Coronavirus: US economy contracts at the fastest rate since 2008

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The US economy suffered its most severe contraction in more than a decade in the first quarter of the year, as the country introduced locks to slow the spread of the coronavirus.

The world’s largest economy fell at an annual rate of 4.8%, according to official figures released Wednesday.

It marked the first contraction since 2014, ending a record expansion.

But the numbers just hint at the complete crisis, as many restrictions were only put in place in March.

The pandemic “is causing enormous human and economic hardship in the United States and around the world,” policy makers at the US central bank said on Wednesday.

The United States has attempted to cushion the economic blow with nearly $ 3 billion (£ 2.4 billion) in new spending, including direct payments to many families. The Federal Reserve has also taken a series of emergency measures, including lowering interest rates to almost zero.

Federal Reserve Chairman Jerome Powell said on Wednesday that the bank would maintain these levels until it is “convinced that the economy has survived recent events and is on the right track.” But he warned that the current crisis would “weigh heavily” on the economy.

“Will there be more to be done?” I would say the answer will be yes, “said Powell at a virtual press conference.

Since mid-March, more than 26 million people in the United States have applied for unemployment, and the United States has experienced a historic decline in business activity and consumer confidence. Forecasters expect growth to contract by 30% or more in the quarter ending in June.

“This is off the beaten track, unprecedented,” said Mark Zandi, chief economist at Moody’s Analytics. “The economy has just been flattened. “

The contraction in the US economy is part of a global downturn following the coronavirus pandemic.

In China, where restrictions were in place for most of the quarter, the economy contracted 6.8% – its first quarterly contraction since the start of record keeping in 1992.

And on Wednesday, Germany said its economy could contract a record 6.3% this year.

“We will experience the worst recession in the history of the federal republic” founded in 1949, said Minister of Economy Peter Altmaier.

Hit by consumers

Before the coronavirus deflects the global economy, the US economy is expected to grow by about 2% this year.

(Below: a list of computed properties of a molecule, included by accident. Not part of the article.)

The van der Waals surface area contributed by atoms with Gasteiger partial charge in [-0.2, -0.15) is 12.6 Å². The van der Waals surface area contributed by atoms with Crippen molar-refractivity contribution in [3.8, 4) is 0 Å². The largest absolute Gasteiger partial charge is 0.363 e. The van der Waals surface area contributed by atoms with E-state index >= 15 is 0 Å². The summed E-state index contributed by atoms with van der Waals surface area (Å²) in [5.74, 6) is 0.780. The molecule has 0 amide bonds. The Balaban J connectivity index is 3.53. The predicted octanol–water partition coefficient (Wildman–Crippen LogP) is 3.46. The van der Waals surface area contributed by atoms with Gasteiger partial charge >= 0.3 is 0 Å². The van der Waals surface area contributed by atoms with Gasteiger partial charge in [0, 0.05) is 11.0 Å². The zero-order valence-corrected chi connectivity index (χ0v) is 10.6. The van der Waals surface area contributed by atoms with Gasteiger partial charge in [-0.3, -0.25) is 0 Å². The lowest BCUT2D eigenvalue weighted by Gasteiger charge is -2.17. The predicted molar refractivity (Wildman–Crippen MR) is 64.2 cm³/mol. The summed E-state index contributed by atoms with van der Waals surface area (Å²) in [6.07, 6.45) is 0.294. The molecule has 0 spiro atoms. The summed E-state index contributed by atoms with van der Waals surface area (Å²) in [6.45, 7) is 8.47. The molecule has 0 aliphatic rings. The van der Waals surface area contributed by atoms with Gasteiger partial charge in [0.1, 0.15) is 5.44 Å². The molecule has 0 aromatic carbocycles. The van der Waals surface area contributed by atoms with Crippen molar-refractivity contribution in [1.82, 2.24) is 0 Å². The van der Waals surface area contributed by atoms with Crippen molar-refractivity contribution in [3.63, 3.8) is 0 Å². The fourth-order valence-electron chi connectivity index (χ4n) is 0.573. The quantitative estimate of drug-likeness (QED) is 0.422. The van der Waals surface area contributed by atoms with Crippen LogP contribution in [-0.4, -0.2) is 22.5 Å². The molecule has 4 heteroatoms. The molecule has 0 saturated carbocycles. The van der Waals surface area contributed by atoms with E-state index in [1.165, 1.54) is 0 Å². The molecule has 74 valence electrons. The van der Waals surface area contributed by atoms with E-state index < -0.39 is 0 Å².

But by mid-April, more than 95% of the country was in some form of foreclosure. Although some states have started to remove orders, they remain in place in many others, including major economic engines such as New York and California.



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Many companies have warned of major pandemic-related blows as they share their quarterly results with investors.

General Electric said its revenues fell 8% in the first quarter on Tuesday, while Boeing – already in crisis after the fatal crashes of its 737 Max aircraft – announced a 48% drop in revenues, and said that ‘he planned to cut production and cut jobs.

“The Covid-19 pandemic is affecting all aspects of our business, including customer demand from airlines, production continuity and supply chain stability,” said general manager Dave Calhoun.

The Commerce Department said consumer spending – which accounts for about two-thirds of the US economy – fell 7.6% in the first three months of the year.

Spending on food and lodging fell by more than 70%, while purchases of clothing and shoes fell by more than 40%.

Healthcare spending also fell – despite the virus – as concerns over the infection prompted doctors to postpone routine treatment and other medical care.

Economic pain in the United States is expected to be even more severe in the April-June period, but economists say even the estimate for the first quarter should be revised downward as the government receives more data.

“It is very difficult to measure the depth of the decline,” said Zandi. “We will not really know the extent of the economic damage for years. “


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